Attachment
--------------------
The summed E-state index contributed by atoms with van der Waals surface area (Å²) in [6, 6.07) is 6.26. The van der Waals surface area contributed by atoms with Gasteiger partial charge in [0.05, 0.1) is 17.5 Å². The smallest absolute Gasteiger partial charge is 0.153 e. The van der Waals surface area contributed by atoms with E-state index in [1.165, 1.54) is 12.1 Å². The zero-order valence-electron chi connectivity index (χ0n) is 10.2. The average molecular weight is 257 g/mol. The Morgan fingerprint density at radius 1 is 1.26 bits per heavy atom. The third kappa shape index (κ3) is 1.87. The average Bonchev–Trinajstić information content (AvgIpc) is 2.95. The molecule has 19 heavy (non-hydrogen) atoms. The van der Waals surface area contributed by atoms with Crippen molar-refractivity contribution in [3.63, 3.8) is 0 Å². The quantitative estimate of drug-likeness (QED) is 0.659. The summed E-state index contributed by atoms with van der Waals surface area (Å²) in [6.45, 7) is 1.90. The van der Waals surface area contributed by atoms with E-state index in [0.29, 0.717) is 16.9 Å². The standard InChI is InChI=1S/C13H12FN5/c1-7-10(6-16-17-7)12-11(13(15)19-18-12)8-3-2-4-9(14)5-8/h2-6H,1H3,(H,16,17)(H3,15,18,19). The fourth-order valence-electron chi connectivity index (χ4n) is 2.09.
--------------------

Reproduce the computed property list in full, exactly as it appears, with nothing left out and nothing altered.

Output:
The summed E-state index contributed by atoms with van der Waals surface area (Å²) in [6, 6.07) is 6.26. The van der Waals surface area contributed by atoms with Gasteiger partial charge in [0.05, 0.1) is 17.5 Å². The smallest absolute Gasteiger partial charge is 0.153 e. The van der Waals surface area contributed by atoms with E-state index in [1.165, 1.54) is 12.1 Å². The zero-order valence-electron chi connectivity index (χ0n) is 10.2. The average molecular weight is 257 g/mol. The Morgan fingerprint density at radius 1 is 1.26 bits per heavy atom. The third kappa shape index (κ3) is 1.87. The average Bonchev–Trinajstić information content (AvgIpc) is 2.95. The molecule has 19 heavy (non-hydrogen) atoms. The van der Waals surface area contributed by atoms with Crippen molar-refractivity contribution in [3.63, 3.8) is 0 Å². The quantitative estimate of drug-likeness (QED) is 0.659. The summed E-state index contributed by atoms with van der Waals surface area (Å²) in [6.45, 7) is 1.90. The van der Waals surface area contributed by atoms with E-state index in [0.29, 0.717) is 16.9 Å². The standard InChI is InChI=1S/C13H12FN5/c1-7-10(6-16-17-7)12-11(13(15)19-18-12)8-3-2-4-9(14)5-8/h2-6H,1H3,(H,16,17)(H3,15,18,19). The fourth-order valence-electron chi connectivity index (χ4n) is 2.09.